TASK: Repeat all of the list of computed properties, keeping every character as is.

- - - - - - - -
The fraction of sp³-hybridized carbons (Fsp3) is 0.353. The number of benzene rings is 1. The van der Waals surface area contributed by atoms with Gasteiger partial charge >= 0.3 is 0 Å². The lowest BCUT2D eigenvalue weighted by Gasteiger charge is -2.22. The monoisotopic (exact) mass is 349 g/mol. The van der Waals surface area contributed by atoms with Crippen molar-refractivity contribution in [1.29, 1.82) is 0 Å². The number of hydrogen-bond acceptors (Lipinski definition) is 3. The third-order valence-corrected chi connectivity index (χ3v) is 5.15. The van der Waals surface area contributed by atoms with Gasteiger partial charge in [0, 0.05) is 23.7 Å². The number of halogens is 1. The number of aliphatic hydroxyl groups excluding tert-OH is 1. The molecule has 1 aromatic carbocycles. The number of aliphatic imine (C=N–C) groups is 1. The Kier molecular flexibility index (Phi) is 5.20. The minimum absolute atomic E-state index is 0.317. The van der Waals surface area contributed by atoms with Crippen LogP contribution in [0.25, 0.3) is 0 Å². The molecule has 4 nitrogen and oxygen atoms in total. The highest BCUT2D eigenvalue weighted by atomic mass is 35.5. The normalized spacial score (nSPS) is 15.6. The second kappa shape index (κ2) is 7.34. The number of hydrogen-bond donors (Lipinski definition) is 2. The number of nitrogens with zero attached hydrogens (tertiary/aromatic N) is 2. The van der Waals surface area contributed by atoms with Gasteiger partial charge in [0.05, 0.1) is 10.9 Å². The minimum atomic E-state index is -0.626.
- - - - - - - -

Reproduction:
The fraction of sp³-hybridized carbons (Fsp3) is 0.353. The number of benzene rings is 1. The van der Waals surface area contributed by atoms with Gasteiger partial charge >= 0.3 is 0 Å². The lowest BCUT2D eigenvalue weighted by Gasteiger charge is -2.22. The monoisotopic (exact) mass is 349 g/mol. The van der Waals surface area contributed by atoms with Crippen molar-refractivity contribution in [1.29, 1.82) is 0 Å². The number of hydrogen-bond acceptors (Lipinski definition) is 3. The third-order valence-corrected chi connectivity index (χ3v) is 5.15. The van der Waals surface area contributed by atoms with Gasteiger partial charge in [0, 0.05) is 23.7 Å². The number of halogens is 1. The number of aliphatic hydroxyl groups excluding tert-OH is 1. The molecule has 1 aromatic carbocycles. The number of aliphatic imine (C=N–C) groups is 1. The Kier molecular flexibility index (Phi) is 5.20. The minimum absolute atomic E-state index is 0.317. The van der Waals surface area contributed by atoms with Crippen LogP contribution in [0.25, 0.3) is 0 Å². The molecule has 4 nitrogen and oxygen atoms in total. The highest BCUT2D eigenvalue weighted by atomic mass is 35.5. The normalized spacial score (nSPS) is 15.6. The second kappa shape index (κ2) is 7.34. The number of hydrogen-bond donors (Lipinski definition) is 2. The number of nitrogens with zero attached hydrogens (tertiary/aromatic N) is 2. The van der Waals surface area contributed by atoms with Gasteiger partial charge in [0.05, 0.1) is 10.9 Å². The minimum atomic E-state index is -0.626.